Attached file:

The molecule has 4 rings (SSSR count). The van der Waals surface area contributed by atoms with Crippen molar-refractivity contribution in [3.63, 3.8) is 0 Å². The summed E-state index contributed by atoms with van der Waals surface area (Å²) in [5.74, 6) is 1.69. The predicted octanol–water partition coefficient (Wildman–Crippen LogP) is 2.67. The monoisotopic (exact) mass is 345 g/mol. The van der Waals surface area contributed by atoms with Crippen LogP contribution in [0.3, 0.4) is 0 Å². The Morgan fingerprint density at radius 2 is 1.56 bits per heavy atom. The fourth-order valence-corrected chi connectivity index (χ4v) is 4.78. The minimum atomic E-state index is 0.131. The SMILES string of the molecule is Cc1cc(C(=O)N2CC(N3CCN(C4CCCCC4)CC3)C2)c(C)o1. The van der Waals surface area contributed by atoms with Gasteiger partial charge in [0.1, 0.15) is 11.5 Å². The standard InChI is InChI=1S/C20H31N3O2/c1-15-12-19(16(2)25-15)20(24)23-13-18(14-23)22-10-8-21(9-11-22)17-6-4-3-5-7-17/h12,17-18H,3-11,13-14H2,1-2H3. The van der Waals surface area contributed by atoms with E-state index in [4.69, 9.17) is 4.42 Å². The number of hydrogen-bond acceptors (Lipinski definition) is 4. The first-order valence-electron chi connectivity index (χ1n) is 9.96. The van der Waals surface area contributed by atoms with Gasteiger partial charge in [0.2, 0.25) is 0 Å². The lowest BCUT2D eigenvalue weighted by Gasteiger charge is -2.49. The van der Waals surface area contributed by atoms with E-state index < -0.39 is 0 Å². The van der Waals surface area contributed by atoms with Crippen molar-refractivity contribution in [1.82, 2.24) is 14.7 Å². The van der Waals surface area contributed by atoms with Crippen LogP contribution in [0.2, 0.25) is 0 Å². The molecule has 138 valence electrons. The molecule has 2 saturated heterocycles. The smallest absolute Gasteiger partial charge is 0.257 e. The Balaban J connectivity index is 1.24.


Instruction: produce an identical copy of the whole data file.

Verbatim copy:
The molecule has 4 rings (SSSR count). The van der Waals surface area contributed by atoms with Crippen molar-refractivity contribution in [3.63, 3.8) is 0 Å². The summed E-state index contributed by atoms with van der Waals surface area (Å²) in [5.74, 6) is 1.69. The predicted octanol–water partition coefficient (Wildman–Crippen LogP) is 2.67. The monoisotopic (exact) mass is 345 g/mol. The van der Waals surface area contributed by atoms with Crippen LogP contribution in [0.3, 0.4) is 0 Å². The Morgan fingerprint density at radius 2 is 1.56 bits per heavy atom. The fourth-order valence-corrected chi connectivity index (χ4v) is 4.78. The minimum atomic E-state index is 0.131. The SMILES string of the molecule is Cc1cc(C(=O)N2CC(N3CCN(C4CCCCC4)CC3)C2)c(C)o1. The van der Waals surface area contributed by atoms with Gasteiger partial charge in [0.1, 0.15) is 11.5 Å². The standard InChI is InChI=1S/C20H31N3O2/c1-15-12-19(16(2)25-15)20(24)23-13-18(14-23)22-10-8-21(9-11-22)17-6-4-3-5-7-17/h12,17-18H,3-11,13-14H2,1-2H3. The van der Waals surface area contributed by atoms with E-state index in [4.69, 9.17) is 4.42 Å². The number of hydrogen-bond acceptors (Lipinski definition) is 4. The first-order valence-electron chi connectivity index (χ1n) is 9.96. The van der Waals surface area contributed by atoms with Gasteiger partial charge in [0.2, 0.25) is 0 Å². The lowest BCUT2D eigenvalue weighted by Gasteiger charge is -2.49. The van der Waals surface area contributed by atoms with E-state index < -0.39 is 0 Å². The van der Waals surface area contributed by atoms with Crippen molar-refractivity contribution in [1.82, 2.24) is 14.7 Å². The van der Waals surface area contributed by atoms with Crippen LogP contribution in [0.2, 0.25) is 0 Å². The molecule has 138 valence electrons. The molecule has 2 saturated heterocycles. The smallest absolute Gasteiger partial charge is 0.257 e. The Balaban J connectivity index is 1.24.